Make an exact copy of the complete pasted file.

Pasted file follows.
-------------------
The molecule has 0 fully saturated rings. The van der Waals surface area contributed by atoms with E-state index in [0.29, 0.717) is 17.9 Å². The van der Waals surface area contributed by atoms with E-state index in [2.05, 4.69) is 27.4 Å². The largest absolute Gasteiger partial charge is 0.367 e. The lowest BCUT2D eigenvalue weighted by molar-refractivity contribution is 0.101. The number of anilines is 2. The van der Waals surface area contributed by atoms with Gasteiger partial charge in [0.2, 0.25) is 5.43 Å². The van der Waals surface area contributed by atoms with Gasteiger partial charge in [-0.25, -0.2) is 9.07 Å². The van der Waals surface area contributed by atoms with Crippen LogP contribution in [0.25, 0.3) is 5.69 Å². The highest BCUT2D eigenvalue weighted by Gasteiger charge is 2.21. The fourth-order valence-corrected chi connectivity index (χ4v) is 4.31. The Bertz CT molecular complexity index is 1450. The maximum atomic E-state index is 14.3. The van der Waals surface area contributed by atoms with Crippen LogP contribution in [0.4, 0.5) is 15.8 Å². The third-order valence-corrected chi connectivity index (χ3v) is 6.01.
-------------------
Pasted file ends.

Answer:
The molecule has 0 fully saturated rings. The van der Waals surface area contributed by atoms with E-state index in [0.29, 0.717) is 17.9 Å². The van der Waals surface area contributed by atoms with E-state index in [2.05, 4.69) is 27.4 Å². The largest absolute Gasteiger partial charge is 0.367 e. The lowest BCUT2D eigenvalue weighted by molar-refractivity contribution is 0.101. The number of anilines is 2. The van der Waals surface area contributed by atoms with Gasteiger partial charge in [0.2, 0.25) is 5.43 Å². The van der Waals surface area contributed by atoms with Gasteiger partial charge in [-0.25, -0.2) is 9.07 Å². The van der Waals surface area contributed by atoms with Crippen LogP contribution in [0.25, 0.3) is 5.69 Å². The highest BCUT2D eigenvalue weighted by Gasteiger charge is 2.21. The fourth-order valence-corrected chi connectivity index (χ4v) is 4.31. The Bertz CT molecular complexity index is 1450. The maximum atomic E-state index is 14.3. The van der Waals surface area contributed by atoms with Crippen LogP contribution in [0.4, 0.5) is 15.8 Å². The third-order valence-corrected chi connectivity index (χ3v) is 6.01.